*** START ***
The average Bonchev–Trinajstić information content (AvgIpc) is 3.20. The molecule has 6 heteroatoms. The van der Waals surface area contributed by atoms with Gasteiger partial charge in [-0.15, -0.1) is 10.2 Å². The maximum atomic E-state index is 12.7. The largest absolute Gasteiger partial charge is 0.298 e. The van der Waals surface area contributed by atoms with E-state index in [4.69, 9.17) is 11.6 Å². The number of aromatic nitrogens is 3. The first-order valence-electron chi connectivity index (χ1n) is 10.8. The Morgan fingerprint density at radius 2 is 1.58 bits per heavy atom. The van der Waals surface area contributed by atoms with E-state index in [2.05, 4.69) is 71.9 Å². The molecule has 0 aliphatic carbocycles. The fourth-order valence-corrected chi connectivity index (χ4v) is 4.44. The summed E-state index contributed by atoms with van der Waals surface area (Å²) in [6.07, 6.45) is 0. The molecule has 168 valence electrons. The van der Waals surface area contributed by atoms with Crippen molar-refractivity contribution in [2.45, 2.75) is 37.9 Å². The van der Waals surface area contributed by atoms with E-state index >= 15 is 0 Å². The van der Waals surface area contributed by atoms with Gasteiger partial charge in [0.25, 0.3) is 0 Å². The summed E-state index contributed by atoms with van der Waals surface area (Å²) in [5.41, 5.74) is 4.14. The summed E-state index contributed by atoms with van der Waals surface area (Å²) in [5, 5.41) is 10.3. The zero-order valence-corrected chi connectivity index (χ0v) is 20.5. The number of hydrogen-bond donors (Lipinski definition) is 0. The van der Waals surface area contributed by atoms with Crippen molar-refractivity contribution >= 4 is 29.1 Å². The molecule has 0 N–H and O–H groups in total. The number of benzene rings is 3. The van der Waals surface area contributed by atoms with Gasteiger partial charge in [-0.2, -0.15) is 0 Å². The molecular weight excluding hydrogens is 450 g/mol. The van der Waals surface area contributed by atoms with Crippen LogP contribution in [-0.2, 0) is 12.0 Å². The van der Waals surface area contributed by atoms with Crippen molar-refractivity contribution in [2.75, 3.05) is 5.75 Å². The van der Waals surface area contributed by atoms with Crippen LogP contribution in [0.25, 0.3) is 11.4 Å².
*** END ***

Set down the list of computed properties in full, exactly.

The average Bonchev–Trinajstić information content (AvgIpc) is 3.20. The molecule has 6 heteroatoms. The van der Waals surface area contributed by atoms with Gasteiger partial charge in [-0.15, -0.1) is 10.2 Å². The maximum atomic E-state index is 12.7. The largest absolute Gasteiger partial charge is 0.298 e. The van der Waals surface area contributed by atoms with E-state index in [4.69, 9.17) is 11.6 Å². The number of aromatic nitrogens is 3. The first-order valence-electron chi connectivity index (χ1n) is 10.8. The Morgan fingerprint density at radius 2 is 1.58 bits per heavy atom. The van der Waals surface area contributed by atoms with E-state index in [2.05, 4.69) is 71.9 Å². The molecule has 0 aliphatic carbocycles. The fourth-order valence-corrected chi connectivity index (χ4v) is 4.44. The summed E-state index contributed by atoms with van der Waals surface area (Å²) in [6.07, 6.45) is 0. The molecule has 168 valence electrons. The van der Waals surface area contributed by atoms with Crippen molar-refractivity contribution in [2.45, 2.75) is 37.9 Å². The van der Waals surface area contributed by atoms with E-state index >= 15 is 0 Å². The van der Waals surface area contributed by atoms with Gasteiger partial charge in [0.25, 0.3) is 0 Å². The summed E-state index contributed by atoms with van der Waals surface area (Å²) in [5.41, 5.74) is 4.14. The summed E-state index contributed by atoms with van der Waals surface area (Å²) in [5, 5.41) is 10.3. The zero-order valence-corrected chi connectivity index (χ0v) is 20.5. The number of hydrogen-bond donors (Lipinski definition) is 0. The van der Waals surface area contributed by atoms with Crippen molar-refractivity contribution >= 4 is 29.1 Å². The molecule has 0 N–H and O–H groups in total. The number of benzene rings is 3. The van der Waals surface area contributed by atoms with Gasteiger partial charge in [-0.2, -0.15) is 0 Å². The molecular weight excluding hydrogens is 450 g/mol. The van der Waals surface area contributed by atoms with Crippen LogP contribution in [-0.2, 0) is 12.0 Å². The van der Waals surface area contributed by atoms with Crippen molar-refractivity contribution in [2.75, 3.05) is 5.75 Å². The van der Waals surface area contributed by atoms with Crippen LogP contribution in [0.25, 0.3) is 11.4 Å².